When people rave about Iranian cinema, they tend to cite Abbas Kiarostami and the Makhmalbafs, Mohsen and Samira. Crimson Gold (12A), however, reminds us that Jafar Panahi is a consummate storyteller very much their equal.
A short, bitter retort at the way a society can turn against its own, this starts with a crime gone awry, the culprit killing himself when trapped in the Tehran jewellery shop he has tried to rob. Panahi then reels back the story to a period before the heist, to observe how its central character, Hussein - an overweight, broke, troubled war veteran, now working as a pizza delivery man - could reach such depths of desperation and despair.
Panahi's earlier The Circle showed Iranian women stifled and abused by the country's patriarchal society; Crimson Gold reveals a class system that also persecutes the men. Despite the extended flashback, the film (written by Panahi's mentor, Kiarostami) is simplicity itself, merely observing Hussein's humdrum existence and the indignities endured until his wry humour and stoicism finally desert him. Banned in Iran, presumably because it's too close to the bone, this is an understated film, absorbing, tense, and quietly heartbreaking.
If only Hollywood would look more at the ills within American society, instead of peddling an Uncle Sam heroism that feeds too often off the country's foreign interventionism. After the fact-based Black Hawk Down, we now have the only slightly less repellent Tears of the Sun (15), a fiction set in a similar context of African civil war.
Bruce Willis plays the purse-lipped Navy Seal ordered to take his team into war-torn Nigeria and rescue an American doctor (Monica Bellucci). Unfortunately, doc won't leave without her patients, forcing the soldier to take the long route home and risk running into a massive rebel force. This is Zulu with rocket launchers, in which Bellucci is never without her lip gloss and Willis gets to "emote" with lines like "God has left Africa". It's a well-made, maybe even well-intentioned film, but its narcissism is in appallingly bad taste.
Director Brian Helgeland had such fun with his cast on the medieval comedy A Knight's Tale, that he couldn't wait to reunite them. After The Sin Eater (15) they might choose to call it day. This is a mess - a horror film seeking capital in the identity crisis crippling the Catholic church, but with a plot so preposterous and poorly executed as to make The Exorcist seem like reportage.
Heath Ledger plays a priest who travels to Rome to investigate the death of his mentor and discovers the existence of a once-human deity, whose self-appointed task is to absolve those whom the church will not; in ascertaining whether the sin eater is benign or evil, the priest questions his own faith. That's all very well, but Ledger, Mark Addy and Shannyn Sossamon confront evil spirits and murderous clergy with such insouciance as to replace thrills and chills with unintended hilarity. "What were they?", Addy asks after a skirmish. "Demon spawn in the guise of children", comes the laid-back reply. Three Hail Marys just won't cover it.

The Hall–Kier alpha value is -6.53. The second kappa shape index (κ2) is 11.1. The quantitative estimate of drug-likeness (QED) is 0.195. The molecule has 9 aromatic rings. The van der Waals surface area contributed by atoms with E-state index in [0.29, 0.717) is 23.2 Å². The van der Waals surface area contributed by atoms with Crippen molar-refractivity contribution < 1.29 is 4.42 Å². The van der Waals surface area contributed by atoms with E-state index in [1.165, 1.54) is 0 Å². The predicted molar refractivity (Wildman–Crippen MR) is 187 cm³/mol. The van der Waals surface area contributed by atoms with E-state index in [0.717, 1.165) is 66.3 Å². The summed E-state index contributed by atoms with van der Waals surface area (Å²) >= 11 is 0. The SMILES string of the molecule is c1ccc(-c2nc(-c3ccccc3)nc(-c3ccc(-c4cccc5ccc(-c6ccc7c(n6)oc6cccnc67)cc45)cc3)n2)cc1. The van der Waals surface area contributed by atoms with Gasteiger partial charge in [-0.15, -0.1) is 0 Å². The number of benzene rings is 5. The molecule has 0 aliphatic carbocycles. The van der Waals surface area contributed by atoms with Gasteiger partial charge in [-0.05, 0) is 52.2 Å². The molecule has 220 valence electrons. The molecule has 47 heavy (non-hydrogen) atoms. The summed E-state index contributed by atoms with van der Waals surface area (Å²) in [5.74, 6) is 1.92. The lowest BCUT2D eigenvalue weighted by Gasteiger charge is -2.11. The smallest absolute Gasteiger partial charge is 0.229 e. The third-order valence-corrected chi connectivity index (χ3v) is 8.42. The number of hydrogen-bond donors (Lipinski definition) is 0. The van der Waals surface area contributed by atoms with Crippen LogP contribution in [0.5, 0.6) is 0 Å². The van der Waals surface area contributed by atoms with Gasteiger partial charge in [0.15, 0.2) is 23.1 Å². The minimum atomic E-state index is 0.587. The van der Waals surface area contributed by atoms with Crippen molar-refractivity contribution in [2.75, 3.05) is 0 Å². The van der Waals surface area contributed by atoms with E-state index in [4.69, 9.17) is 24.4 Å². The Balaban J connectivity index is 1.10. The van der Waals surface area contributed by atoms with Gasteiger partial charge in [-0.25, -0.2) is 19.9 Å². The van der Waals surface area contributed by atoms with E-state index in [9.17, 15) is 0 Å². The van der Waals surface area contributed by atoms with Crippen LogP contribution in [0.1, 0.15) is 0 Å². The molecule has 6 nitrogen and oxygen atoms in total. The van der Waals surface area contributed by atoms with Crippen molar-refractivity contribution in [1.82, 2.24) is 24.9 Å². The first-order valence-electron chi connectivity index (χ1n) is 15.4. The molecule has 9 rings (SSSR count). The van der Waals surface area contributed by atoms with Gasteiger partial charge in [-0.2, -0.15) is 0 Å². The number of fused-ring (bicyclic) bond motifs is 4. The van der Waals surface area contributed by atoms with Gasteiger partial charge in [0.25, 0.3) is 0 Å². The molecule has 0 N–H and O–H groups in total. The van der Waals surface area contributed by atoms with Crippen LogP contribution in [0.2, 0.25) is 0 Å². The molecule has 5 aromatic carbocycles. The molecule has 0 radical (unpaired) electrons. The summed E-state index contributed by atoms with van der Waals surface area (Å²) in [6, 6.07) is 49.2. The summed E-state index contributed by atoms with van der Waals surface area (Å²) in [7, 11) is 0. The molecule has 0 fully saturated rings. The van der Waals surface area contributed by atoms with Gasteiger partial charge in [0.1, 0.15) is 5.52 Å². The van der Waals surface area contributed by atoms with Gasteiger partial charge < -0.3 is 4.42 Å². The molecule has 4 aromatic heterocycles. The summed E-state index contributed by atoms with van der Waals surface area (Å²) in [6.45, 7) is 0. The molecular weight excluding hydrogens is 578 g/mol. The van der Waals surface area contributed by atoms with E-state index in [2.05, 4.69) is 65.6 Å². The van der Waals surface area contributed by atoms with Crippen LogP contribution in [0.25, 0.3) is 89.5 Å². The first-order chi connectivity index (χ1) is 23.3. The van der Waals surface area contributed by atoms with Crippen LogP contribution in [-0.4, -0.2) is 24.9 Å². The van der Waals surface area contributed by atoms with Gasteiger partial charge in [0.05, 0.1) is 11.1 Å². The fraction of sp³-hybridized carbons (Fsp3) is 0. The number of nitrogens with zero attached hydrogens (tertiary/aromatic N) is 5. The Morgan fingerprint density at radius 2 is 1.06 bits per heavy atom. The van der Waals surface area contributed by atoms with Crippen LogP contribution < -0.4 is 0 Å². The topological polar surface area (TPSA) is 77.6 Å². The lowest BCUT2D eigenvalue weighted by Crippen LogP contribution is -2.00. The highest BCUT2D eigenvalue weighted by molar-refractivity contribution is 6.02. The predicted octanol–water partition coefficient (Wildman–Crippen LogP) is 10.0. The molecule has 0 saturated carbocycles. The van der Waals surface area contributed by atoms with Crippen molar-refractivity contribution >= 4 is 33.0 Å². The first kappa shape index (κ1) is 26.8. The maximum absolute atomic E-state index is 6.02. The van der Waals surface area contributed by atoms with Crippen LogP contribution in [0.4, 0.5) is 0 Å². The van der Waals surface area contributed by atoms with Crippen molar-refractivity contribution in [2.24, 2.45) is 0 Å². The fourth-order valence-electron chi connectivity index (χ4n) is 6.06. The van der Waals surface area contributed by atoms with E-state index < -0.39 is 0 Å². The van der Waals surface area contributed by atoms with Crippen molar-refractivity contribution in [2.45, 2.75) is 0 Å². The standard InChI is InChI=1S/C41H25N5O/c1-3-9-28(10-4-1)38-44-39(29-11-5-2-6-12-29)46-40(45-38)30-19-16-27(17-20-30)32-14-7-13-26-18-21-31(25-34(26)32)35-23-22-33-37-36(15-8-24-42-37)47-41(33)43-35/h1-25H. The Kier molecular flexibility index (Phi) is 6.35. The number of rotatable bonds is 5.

Two of Australia's finest exports, Guy Pearce and Rachel Griffiths, have popped home to make The Hard Word (18). A lightweight but likeable caper movie, it features Pearce (pasty, hirsute and almost unrecognisable from the lean loner of Memento) as one of three brothers whose attempts to give up crime are obstructed by, of all people, their lawyer. Griffiths lends her customary sly zeal to the gangster's moll.
Citizen Verdict (15) stars that real-life peddler of television sleaze, Jerry Springer, as the producer of a reality TV programme that allows Americans to act as the jury in murder trials - while rigging the result. The conceit is almost believable and at times there is a glimmer of the kind of satire Paul Verhoeven gave us in Robocop. Overall, though, it's terrible, ruined by a soft centre, cheesy dialogue and wooden acting.
From the opening scene of Le Chignon D'Olga (15) - a beautiful young Frenchwoman works in a bookshop, secretly observed by a shy young man - we know exactly where we are. This is French coffee table cinema: yet another good-looking, literate, well-mannered yarn about love and relationships. As with most of the genre, it's pleasantly diverting, eminently disposable.
The Boy David Story (PG) is a documentary charting 20 years in the life of a young Peruvian horribly disfigured by disease (the hole in the centre of his face made him look barely human), whose life has been transformed by a Scottish plastic surgeon.Reuse content